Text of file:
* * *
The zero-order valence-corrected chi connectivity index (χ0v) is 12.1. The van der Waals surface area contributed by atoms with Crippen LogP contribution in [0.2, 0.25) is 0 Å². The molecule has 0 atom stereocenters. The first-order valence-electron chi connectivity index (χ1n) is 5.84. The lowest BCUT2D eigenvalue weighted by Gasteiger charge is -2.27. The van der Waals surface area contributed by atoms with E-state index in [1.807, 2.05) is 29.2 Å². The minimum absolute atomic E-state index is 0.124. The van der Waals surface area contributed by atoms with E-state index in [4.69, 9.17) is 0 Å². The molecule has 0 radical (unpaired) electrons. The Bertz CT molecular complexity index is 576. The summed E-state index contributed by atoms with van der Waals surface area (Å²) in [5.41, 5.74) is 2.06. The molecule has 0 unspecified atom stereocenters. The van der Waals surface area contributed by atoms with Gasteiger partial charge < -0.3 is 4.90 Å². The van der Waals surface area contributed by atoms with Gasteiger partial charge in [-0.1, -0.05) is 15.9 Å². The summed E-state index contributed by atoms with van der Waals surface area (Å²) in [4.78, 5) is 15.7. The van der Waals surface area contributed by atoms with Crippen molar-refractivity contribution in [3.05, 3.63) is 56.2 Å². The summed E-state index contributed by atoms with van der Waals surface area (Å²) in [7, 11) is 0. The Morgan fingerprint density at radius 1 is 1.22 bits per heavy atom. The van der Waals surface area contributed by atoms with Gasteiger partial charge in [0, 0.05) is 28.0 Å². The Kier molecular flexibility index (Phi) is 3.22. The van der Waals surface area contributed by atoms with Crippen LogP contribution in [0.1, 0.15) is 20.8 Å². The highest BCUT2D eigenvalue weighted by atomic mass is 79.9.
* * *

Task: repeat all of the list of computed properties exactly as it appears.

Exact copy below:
The zero-order valence-corrected chi connectivity index (χ0v) is 12.1. The van der Waals surface area contributed by atoms with Crippen LogP contribution in [0.2, 0.25) is 0 Å². The molecule has 0 atom stereocenters. The first-order valence-electron chi connectivity index (χ1n) is 5.84. The lowest BCUT2D eigenvalue weighted by Gasteiger charge is -2.27. The van der Waals surface area contributed by atoms with E-state index in [1.807, 2.05) is 29.2 Å². The minimum absolute atomic E-state index is 0.124. The van der Waals surface area contributed by atoms with E-state index in [4.69, 9.17) is 0 Å². The molecule has 0 radical (unpaired) electrons. The Bertz CT molecular complexity index is 576. The summed E-state index contributed by atoms with van der Waals surface area (Å²) in [5.41, 5.74) is 2.06. The molecule has 0 unspecified atom stereocenters. The van der Waals surface area contributed by atoms with Gasteiger partial charge < -0.3 is 4.90 Å². The van der Waals surface area contributed by atoms with Gasteiger partial charge in [-0.1, -0.05) is 15.9 Å². The summed E-state index contributed by atoms with van der Waals surface area (Å²) in [4.78, 5) is 15.7. The van der Waals surface area contributed by atoms with Crippen molar-refractivity contribution in [3.05, 3.63) is 56.2 Å². The summed E-state index contributed by atoms with van der Waals surface area (Å²) in [7, 11) is 0. The Morgan fingerprint density at radius 1 is 1.22 bits per heavy atom. The van der Waals surface area contributed by atoms with Gasteiger partial charge in [0, 0.05) is 28.0 Å². The Kier molecular flexibility index (Phi) is 3.22. The van der Waals surface area contributed by atoms with Crippen LogP contribution in [0.1, 0.15) is 20.8 Å². The highest BCUT2D eigenvalue weighted by atomic mass is 79.9.